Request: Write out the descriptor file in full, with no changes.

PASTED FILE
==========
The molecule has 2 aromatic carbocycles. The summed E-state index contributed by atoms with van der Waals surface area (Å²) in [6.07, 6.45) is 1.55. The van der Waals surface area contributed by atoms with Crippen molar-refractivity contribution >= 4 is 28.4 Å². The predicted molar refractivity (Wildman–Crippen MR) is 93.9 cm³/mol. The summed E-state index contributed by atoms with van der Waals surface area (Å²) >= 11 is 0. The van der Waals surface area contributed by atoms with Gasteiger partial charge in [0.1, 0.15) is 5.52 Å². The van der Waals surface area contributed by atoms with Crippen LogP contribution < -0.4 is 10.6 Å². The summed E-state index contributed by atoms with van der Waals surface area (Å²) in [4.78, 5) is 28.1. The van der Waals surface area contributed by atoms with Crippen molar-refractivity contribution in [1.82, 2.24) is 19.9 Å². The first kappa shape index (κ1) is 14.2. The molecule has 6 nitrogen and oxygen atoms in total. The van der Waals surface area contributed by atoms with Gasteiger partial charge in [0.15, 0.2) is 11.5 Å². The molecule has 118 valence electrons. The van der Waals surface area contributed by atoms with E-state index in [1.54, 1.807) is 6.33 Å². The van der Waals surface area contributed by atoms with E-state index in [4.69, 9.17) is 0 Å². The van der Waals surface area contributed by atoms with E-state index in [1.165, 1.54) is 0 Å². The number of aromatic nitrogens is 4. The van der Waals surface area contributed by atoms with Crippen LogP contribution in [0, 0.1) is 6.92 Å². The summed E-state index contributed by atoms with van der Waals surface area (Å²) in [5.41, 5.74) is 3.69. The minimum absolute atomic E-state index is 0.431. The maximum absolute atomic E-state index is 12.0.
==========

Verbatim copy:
The molecule has 2 aromatic carbocycles. The summed E-state index contributed by atoms with van der Waals surface area (Å²) in [6.07, 6.45) is 1.55. The van der Waals surface area contributed by atoms with Crippen molar-refractivity contribution >= 4 is 28.4 Å². The predicted molar refractivity (Wildman–Crippen MR) is 93.9 cm³/mol. The summed E-state index contributed by atoms with van der Waals surface area (Å²) >= 11 is 0. The van der Waals surface area contributed by atoms with Gasteiger partial charge in [0.1, 0.15) is 5.52 Å². The van der Waals surface area contributed by atoms with Crippen LogP contribution < -0.4 is 10.6 Å². The summed E-state index contributed by atoms with van der Waals surface area (Å²) in [4.78, 5) is 28.1. The van der Waals surface area contributed by atoms with Crippen molar-refractivity contribution in [1.82, 2.24) is 19.9 Å². The first kappa shape index (κ1) is 14.2. The molecule has 6 nitrogen and oxygen atoms in total. The van der Waals surface area contributed by atoms with Gasteiger partial charge in [0.15, 0.2) is 11.5 Å². The molecule has 118 valence electrons. The van der Waals surface area contributed by atoms with E-state index in [1.54, 1.807) is 6.33 Å². The van der Waals surface area contributed by atoms with E-state index in [4.69, 9.17) is 0 Å². The van der Waals surface area contributed by atoms with E-state index in [1.165, 1.54) is 0 Å². The number of aromatic nitrogens is 4. The van der Waals surface area contributed by atoms with Crippen LogP contribution in [0, 0.1) is 6.92 Å². The summed E-state index contributed by atoms with van der Waals surface area (Å²) in [5.41, 5.74) is 3.69. The minimum absolute atomic E-state index is 0.431. The maximum absolute atomic E-state index is 12.0.